Investors mine for profits In affordable housing, leaving tenants at risk

Source: Beth Healey & Christine Willmsen, WBUR Investigations

Tenants' Development Corp. officials never imagined this scenario when they tapped into the federal Low-Income Housing Tax Credit program back in 2003, to renovate their buildings. Under these deals, a nonprofit forms a partnership with an investor (often a large bank) that provides funding in exchange for tax breaks. At the end of 15 years, the nonprofit generally gets to buy out the investor’s stake, taking ownership of the property for well below market value.

At least that was Congress’s intent, housing specialists say — keeping properties affordable for the long-term and in community hands. But the game has changed in recent years, as some project funders began selling off their partnership interests to investment firms with more aggressive profit motives. And those firms are demanding bigger payouts to exit the deals.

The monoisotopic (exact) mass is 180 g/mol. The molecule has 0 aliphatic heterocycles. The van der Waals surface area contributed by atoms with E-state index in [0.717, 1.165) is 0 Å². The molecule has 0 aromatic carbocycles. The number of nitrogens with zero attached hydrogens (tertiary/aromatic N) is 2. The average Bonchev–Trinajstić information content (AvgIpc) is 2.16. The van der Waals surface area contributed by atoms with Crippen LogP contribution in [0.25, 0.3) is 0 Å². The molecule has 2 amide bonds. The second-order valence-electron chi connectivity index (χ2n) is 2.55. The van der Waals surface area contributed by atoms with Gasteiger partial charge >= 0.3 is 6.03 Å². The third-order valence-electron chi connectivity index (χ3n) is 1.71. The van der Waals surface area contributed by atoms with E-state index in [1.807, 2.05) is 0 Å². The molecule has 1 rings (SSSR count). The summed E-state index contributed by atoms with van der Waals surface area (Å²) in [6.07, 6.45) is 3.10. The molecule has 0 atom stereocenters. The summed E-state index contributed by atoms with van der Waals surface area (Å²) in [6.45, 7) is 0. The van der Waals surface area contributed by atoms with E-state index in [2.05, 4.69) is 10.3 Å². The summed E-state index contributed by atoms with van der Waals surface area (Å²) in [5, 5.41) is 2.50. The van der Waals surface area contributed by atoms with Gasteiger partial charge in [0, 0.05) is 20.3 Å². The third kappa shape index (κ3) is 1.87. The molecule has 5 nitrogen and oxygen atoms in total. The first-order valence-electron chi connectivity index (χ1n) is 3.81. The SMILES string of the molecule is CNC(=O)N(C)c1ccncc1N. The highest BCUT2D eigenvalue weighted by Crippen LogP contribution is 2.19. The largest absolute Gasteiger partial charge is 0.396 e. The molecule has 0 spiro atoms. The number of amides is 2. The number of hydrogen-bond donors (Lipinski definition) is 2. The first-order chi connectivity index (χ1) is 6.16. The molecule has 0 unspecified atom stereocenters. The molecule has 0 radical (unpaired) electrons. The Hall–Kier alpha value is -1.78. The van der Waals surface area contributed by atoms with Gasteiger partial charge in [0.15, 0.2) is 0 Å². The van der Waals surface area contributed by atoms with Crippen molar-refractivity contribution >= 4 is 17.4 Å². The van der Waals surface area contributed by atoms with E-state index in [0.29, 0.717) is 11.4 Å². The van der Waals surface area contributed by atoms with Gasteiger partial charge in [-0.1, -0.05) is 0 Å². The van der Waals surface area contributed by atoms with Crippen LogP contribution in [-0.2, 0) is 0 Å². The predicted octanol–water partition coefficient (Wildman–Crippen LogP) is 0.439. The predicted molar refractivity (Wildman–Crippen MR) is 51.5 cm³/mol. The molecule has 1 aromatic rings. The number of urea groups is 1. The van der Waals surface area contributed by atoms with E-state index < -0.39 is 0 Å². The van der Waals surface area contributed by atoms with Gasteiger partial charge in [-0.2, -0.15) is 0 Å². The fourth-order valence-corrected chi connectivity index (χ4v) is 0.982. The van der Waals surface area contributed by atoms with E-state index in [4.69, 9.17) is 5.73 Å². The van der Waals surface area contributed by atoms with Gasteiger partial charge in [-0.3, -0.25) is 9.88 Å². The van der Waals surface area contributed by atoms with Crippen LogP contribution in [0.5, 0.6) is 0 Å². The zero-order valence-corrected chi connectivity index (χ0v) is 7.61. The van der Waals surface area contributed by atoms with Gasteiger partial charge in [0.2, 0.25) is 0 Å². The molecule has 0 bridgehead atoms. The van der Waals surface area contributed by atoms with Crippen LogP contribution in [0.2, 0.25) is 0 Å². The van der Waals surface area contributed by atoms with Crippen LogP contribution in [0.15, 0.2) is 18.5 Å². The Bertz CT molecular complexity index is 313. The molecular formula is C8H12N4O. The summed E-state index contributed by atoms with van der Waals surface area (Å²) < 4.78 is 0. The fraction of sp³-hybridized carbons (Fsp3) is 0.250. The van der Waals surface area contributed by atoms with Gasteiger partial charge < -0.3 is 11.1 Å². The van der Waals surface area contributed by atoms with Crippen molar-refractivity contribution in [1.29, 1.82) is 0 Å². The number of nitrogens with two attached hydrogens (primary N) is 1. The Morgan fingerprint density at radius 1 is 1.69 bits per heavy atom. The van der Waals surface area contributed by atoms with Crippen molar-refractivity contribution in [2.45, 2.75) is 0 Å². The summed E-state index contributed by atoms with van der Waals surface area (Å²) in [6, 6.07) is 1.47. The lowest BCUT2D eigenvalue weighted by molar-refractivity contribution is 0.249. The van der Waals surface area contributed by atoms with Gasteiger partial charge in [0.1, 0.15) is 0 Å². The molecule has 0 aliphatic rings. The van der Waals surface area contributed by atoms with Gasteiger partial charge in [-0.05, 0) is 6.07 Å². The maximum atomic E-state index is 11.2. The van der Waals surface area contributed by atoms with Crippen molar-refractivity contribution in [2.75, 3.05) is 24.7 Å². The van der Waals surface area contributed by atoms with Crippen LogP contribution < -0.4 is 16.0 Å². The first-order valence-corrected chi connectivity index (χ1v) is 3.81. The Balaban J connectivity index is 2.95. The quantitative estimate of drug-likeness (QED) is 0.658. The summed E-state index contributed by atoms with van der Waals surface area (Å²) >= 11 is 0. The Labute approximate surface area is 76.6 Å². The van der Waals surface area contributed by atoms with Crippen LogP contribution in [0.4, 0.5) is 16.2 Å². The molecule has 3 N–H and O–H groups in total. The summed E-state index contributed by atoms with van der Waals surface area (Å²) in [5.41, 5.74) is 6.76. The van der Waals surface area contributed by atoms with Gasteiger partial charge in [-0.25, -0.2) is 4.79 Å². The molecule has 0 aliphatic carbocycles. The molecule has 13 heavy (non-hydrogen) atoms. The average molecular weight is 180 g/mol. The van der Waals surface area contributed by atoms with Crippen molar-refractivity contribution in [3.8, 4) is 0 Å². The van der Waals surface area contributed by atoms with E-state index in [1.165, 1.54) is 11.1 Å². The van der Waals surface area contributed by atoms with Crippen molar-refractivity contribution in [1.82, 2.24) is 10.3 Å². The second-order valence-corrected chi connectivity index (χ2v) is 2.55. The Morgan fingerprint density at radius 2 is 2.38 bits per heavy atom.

If investors are successful and properties are sold on the open market, the risk is that new owners could eventually abandon the affordable housing mission, charge higher rents or convert apartments to expensive condos. It’s a risk that looms on the horizon for thousands of residents in Massachusetts and across the country.

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